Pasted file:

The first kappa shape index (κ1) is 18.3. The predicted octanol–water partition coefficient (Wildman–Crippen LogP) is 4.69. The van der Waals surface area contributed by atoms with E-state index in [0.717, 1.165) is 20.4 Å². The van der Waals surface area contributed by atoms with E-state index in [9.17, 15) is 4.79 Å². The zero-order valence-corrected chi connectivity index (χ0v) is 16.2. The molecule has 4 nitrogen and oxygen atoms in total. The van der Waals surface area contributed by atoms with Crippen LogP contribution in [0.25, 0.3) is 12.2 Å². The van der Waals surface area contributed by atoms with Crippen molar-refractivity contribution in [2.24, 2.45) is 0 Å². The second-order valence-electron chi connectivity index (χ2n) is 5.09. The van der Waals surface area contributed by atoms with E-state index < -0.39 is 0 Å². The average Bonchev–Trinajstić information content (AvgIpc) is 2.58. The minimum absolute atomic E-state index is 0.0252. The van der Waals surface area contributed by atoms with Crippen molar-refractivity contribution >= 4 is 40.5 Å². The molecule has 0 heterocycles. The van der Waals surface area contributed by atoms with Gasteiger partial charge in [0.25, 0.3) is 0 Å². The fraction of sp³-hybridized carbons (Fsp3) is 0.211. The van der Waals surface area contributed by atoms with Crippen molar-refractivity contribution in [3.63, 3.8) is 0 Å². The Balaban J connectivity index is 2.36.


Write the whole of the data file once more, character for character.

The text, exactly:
The first kappa shape index (κ1) is 18.3. The predicted octanol–water partition coefficient (Wildman–Crippen LogP) is 4.69. The van der Waals surface area contributed by atoms with E-state index in [0.717, 1.165) is 20.4 Å². The van der Waals surface area contributed by atoms with E-state index in [9.17, 15) is 4.79 Å². The zero-order valence-corrected chi connectivity index (χ0v) is 16.2. The molecule has 4 nitrogen and oxygen atoms in total. The van der Waals surface area contributed by atoms with Crippen LogP contribution in [0.25, 0.3) is 12.2 Å². The van der Waals surface area contributed by atoms with Crippen molar-refractivity contribution in [2.24, 2.45) is 0 Å². The second-order valence-electron chi connectivity index (χ2n) is 5.09. The van der Waals surface area contributed by atoms with E-state index < -0.39 is 0 Å². The average Bonchev–Trinajstić information content (AvgIpc) is 2.58. The minimum absolute atomic E-state index is 0.0252. The van der Waals surface area contributed by atoms with Crippen molar-refractivity contribution >= 4 is 40.5 Å². The molecule has 0 heterocycles. The van der Waals surface area contributed by atoms with Gasteiger partial charge in [0.25, 0.3) is 0 Å². The fraction of sp³-hybridized carbons (Fsp3) is 0.211. The van der Waals surface area contributed by atoms with Crippen molar-refractivity contribution in [3.63, 3.8) is 0 Å². The Balaban J connectivity index is 2.36.